Vertigo (1958)


It's hard to get all the accolades that "Vertigo" has built up over the years out of your head when you start to watch the movie. Though it was only nominated for a measly two Oscars, the revere with which the film is held is daunting to say the least. 
Sights and Sounds recently bumped "Citizen Kane" out of the heralded "best movie of all time" place and inserted "Vertigo" where it was. The film also landed in Roger Ebert's top 10 films and is generally considered to be Hitchcock's undying masterpiece.
For what reason?
"Vertigo" tells a riveting story and it tells it in such a way that it can be brand new to any viewer. The crazy, hallucinatory effects have long since become archaic, but the gist of the film remains powerful.
Out chasing down a criminal one night, a policeman and a detective follow the suspect onto rooftops where he tries to make a getaway. He bounds across a large gap and scrambles to safety, so does the policeman, but the detective slides down the roof and saves himself from plummeting to his death by gripping the gutter with fingertips. When the policeman returns to help him back up, he trips and is sent sailing through the air to his demise.
Now, months later, the detective, John Ferguson (James Stewart), is still haunted by the death of his colleague. He suffers from acrophobia which in turn gives him unhelpful spells of uncontrollable vertigo. 
He decides that once he's fit to return to detective duties, he will take some time off. He doesn't plan on returning to work anytime soon...that is, until he hears from an old friend of his, Gavin Elster (Tom Helmore). Gavin is in a rut, mainly because he thinks his wife is possessed by an old spirit. 
What?
Yes, Gavin tells John of his wife and her common lapses of consciousness. She will zone out, go out driving, and become catatonic to the whole world. He is convinced that something is wrong in her brain, but he wants to know more before he sends her to a sanitarium. Naturally, he thinks that any friend will help a friend out by spying on a woman possessed by a ghost...naturally.
John rejects the idea very strongly, but has nothing better to do with his time so it doesn't take long speeches for him to agree to tail the wife. What he turns up is a woman caught with the past, obsession, and just plain insanity.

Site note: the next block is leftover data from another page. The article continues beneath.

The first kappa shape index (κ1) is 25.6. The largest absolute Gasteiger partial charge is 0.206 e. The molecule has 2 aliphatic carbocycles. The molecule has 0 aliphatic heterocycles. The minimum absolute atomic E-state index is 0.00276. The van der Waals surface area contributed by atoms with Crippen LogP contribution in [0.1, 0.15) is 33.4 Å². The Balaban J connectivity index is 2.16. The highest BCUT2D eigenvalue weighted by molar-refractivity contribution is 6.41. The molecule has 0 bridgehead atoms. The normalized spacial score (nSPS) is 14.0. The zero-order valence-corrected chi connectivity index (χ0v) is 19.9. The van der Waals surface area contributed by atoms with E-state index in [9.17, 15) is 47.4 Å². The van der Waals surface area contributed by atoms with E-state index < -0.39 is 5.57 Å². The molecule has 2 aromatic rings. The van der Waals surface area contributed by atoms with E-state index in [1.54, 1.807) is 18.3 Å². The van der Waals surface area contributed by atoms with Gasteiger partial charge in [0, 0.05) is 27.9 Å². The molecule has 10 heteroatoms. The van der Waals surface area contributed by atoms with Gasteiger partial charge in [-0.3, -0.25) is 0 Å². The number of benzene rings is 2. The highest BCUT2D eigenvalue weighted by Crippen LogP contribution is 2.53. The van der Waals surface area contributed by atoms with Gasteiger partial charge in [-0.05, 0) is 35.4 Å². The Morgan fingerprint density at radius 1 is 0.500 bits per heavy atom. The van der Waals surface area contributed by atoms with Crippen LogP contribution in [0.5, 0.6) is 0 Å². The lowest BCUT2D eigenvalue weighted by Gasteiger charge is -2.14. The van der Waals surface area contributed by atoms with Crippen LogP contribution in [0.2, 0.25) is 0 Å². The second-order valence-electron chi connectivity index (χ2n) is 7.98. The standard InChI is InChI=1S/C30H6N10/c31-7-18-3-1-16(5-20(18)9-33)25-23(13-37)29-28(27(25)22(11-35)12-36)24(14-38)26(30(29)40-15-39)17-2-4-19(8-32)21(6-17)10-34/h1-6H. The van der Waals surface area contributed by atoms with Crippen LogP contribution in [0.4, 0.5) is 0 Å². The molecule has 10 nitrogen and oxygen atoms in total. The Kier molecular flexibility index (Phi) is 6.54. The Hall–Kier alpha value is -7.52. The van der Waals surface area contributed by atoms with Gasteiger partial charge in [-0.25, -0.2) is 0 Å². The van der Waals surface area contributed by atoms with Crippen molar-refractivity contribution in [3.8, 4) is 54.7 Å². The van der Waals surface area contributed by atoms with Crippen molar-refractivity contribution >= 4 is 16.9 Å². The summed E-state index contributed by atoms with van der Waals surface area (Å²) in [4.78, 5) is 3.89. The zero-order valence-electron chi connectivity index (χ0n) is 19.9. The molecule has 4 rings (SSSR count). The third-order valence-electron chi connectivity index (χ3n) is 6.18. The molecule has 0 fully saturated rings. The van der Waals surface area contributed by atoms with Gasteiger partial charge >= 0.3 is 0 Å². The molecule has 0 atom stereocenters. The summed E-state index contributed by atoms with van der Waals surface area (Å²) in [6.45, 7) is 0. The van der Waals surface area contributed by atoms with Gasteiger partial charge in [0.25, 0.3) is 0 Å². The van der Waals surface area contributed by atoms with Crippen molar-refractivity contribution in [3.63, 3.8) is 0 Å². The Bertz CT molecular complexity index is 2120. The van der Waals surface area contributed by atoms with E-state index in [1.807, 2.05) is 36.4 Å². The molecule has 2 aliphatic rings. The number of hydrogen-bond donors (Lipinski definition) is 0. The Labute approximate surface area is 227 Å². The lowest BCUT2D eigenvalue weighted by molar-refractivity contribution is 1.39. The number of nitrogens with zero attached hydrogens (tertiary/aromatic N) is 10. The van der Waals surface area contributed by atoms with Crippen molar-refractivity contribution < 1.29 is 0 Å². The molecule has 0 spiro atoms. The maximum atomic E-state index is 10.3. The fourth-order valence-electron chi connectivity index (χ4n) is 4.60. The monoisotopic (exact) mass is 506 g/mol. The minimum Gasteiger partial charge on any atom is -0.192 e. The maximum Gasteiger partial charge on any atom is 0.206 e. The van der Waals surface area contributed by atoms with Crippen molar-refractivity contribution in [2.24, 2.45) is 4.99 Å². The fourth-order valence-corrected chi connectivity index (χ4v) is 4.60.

Perhaps the biggest achievement that "Vertigo" can claim as its own is the feeling of falling. For the entire movie, you feel slightly uneasy, like you are falling through the air—unaware of it until you pick up speed. Near the end of the movie it's a breakneck speed with which you careen towards the ground...and yes, you do hit the bottom...hard.
Still, when you go into a film hearing that it's the best movie ever made, you do turn yourself off to the idea. Certainly you've seen something better than this—at least, that's how my mind works. So when going into "Vertigo" I would suggest viewing it, instead, like any other Hitchcock movie, with glee and a little smidgen of hesitation.
"Vertigo" is unafraid of long shots. It's one of Hitchcock's longer movies; but this is what makes it great. John follows the wife around San Francisco, getting to see her routines and her madness for himself. There are shots of him in his car, staying close behind her...for much of the first part of "Vertigo", this is the movie. 
Yet there is something intrinsically fascinating about watching James Stewart follow Kim Novak around. It's this idea of stalking that Christopher Nolan would later tap into for his film "Following" which attempts to define why we people-watch. 
Instead of the story maneuvering from one plot device to the next, "Vertigo" embraces the dream-like way a film can be shot. It's a very abrupt movie and very self-assure.
Do I think it's the best movie ever made? No. But it is one powerful film.
You feel like you're walking down a flight of stairs as you watch "Vertigo", ever descending into the depths of the mind.








Score: ★★★★

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